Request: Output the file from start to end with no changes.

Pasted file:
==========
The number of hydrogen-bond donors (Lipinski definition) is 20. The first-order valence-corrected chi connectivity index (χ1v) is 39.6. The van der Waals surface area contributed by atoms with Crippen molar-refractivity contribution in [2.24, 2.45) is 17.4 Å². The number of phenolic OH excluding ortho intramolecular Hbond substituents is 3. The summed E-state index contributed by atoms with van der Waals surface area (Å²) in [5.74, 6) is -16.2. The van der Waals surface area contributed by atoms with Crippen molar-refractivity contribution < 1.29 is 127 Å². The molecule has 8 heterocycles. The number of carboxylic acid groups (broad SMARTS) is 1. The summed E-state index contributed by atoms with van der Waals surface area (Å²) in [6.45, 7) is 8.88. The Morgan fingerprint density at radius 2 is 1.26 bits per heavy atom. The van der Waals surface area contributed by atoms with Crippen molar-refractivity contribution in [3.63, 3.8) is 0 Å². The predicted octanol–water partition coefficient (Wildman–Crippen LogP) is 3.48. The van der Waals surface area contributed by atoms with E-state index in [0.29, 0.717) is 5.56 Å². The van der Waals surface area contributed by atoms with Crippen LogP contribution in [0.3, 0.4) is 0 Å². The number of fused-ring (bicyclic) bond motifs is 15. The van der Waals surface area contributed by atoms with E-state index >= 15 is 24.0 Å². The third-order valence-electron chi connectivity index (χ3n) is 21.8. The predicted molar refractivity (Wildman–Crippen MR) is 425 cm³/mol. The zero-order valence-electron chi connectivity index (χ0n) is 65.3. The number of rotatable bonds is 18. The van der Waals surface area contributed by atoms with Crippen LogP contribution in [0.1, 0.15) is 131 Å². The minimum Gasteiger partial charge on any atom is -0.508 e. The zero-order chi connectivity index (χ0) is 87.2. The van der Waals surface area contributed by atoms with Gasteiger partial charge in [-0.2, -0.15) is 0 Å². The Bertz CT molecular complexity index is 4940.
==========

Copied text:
The number of hydrogen-bond donors (Lipinski definition) is 20. The first-order valence-corrected chi connectivity index (χ1v) is 39.6. The van der Waals surface area contributed by atoms with Crippen molar-refractivity contribution in [2.24, 2.45) is 17.4 Å². The number of phenolic OH excluding ortho intramolecular Hbond substituents is 3. The summed E-state index contributed by atoms with van der Waals surface area (Å²) in [5.74, 6) is -16.2. The van der Waals surface area contributed by atoms with Crippen molar-refractivity contribution < 1.29 is 127 Å². The molecule has 8 heterocycles. The number of carboxylic acid groups (broad SMARTS) is 1. The summed E-state index contributed by atoms with van der Waals surface area (Å²) in [6.45, 7) is 8.88. The Morgan fingerprint density at radius 2 is 1.26 bits per heavy atom. The van der Waals surface area contributed by atoms with Crippen molar-refractivity contribution in [3.63, 3.8) is 0 Å². The predicted octanol–water partition coefficient (Wildman–Crippen LogP) is 3.48. The van der Waals surface area contributed by atoms with E-state index in [0.29, 0.717) is 5.56 Å². The van der Waals surface area contributed by atoms with Crippen LogP contribution in [0.3, 0.4) is 0 Å². The number of fused-ring (bicyclic) bond motifs is 15. The van der Waals surface area contributed by atoms with E-state index >= 15 is 24.0 Å². The third-order valence-electron chi connectivity index (χ3n) is 21.8. The predicted molar refractivity (Wildman–Crippen MR) is 425 cm³/mol. The zero-order valence-electron chi connectivity index (χ0n) is 65.3. The number of rotatable bonds is 18. The van der Waals surface area contributed by atoms with Crippen LogP contribution in [0.1, 0.15) is 131 Å². The minimum Gasteiger partial charge on any atom is -0.508 e. The zero-order chi connectivity index (χ0) is 87.2. The van der Waals surface area contributed by atoms with Gasteiger partial charge in [-0.2, -0.15) is 0 Å². The Bertz CT molecular complexity index is 4940.